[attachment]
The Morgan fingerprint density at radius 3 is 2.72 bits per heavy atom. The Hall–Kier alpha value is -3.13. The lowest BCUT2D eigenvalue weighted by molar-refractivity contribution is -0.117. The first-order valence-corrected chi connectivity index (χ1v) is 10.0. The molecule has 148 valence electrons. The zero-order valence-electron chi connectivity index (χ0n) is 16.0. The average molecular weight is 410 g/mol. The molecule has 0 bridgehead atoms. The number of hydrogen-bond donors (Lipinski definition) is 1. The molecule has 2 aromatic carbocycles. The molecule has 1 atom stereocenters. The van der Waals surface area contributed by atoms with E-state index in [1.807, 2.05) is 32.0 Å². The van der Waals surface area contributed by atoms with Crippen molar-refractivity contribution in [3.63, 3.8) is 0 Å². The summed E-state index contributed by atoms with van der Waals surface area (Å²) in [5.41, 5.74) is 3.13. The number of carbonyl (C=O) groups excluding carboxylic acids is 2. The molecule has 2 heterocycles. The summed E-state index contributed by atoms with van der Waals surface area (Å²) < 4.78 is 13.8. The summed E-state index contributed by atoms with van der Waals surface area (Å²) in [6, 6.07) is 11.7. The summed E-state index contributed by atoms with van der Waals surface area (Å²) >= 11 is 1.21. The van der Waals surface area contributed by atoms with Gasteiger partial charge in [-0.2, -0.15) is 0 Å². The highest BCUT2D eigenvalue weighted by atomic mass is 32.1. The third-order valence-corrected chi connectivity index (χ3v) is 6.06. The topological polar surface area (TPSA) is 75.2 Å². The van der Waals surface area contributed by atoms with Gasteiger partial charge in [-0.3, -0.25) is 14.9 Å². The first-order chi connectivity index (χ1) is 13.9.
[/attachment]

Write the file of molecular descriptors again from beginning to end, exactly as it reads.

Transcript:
The Morgan fingerprint density at radius 3 is 2.72 bits per heavy atom. The Hall–Kier alpha value is -3.13. The lowest BCUT2D eigenvalue weighted by molar-refractivity contribution is -0.117. The first-order valence-corrected chi connectivity index (χ1v) is 10.0. The molecule has 148 valence electrons. The zero-order valence-electron chi connectivity index (χ0n) is 16.0. The average molecular weight is 410 g/mol. The molecule has 0 bridgehead atoms. The number of hydrogen-bond donors (Lipinski definition) is 1. The molecule has 2 aromatic carbocycles. The molecule has 1 atom stereocenters. The van der Waals surface area contributed by atoms with E-state index in [1.807, 2.05) is 32.0 Å². The van der Waals surface area contributed by atoms with Crippen molar-refractivity contribution in [3.63, 3.8) is 0 Å². The summed E-state index contributed by atoms with van der Waals surface area (Å²) in [5.41, 5.74) is 3.13. The number of carbonyl (C=O) groups excluding carboxylic acids is 2. The molecule has 2 heterocycles. The summed E-state index contributed by atoms with van der Waals surface area (Å²) < 4.78 is 13.8. The summed E-state index contributed by atoms with van der Waals surface area (Å²) in [6, 6.07) is 11.7. The summed E-state index contributed by atoms with van der Waals surface area (Å²) >= 11 is 1.21. The van der Waals surface area contributed by atoms with Gasteiger partial charge in [-0.2, -0.15) is 0 Å². The highest BCUT2D eigenvalue weighted by atomic mass is 32.1. The third-order valence-corrected chi connectivity index (χ3v) is 6.06. The topological polar surface area (TPSA) is 75.2 Å². The van der Waals surface area contributed by atoms with Gasteiger partial charge in [-0.3, -0.25) is 14.9 Å². The first-order chi connectivity index (χ1) is 13.9.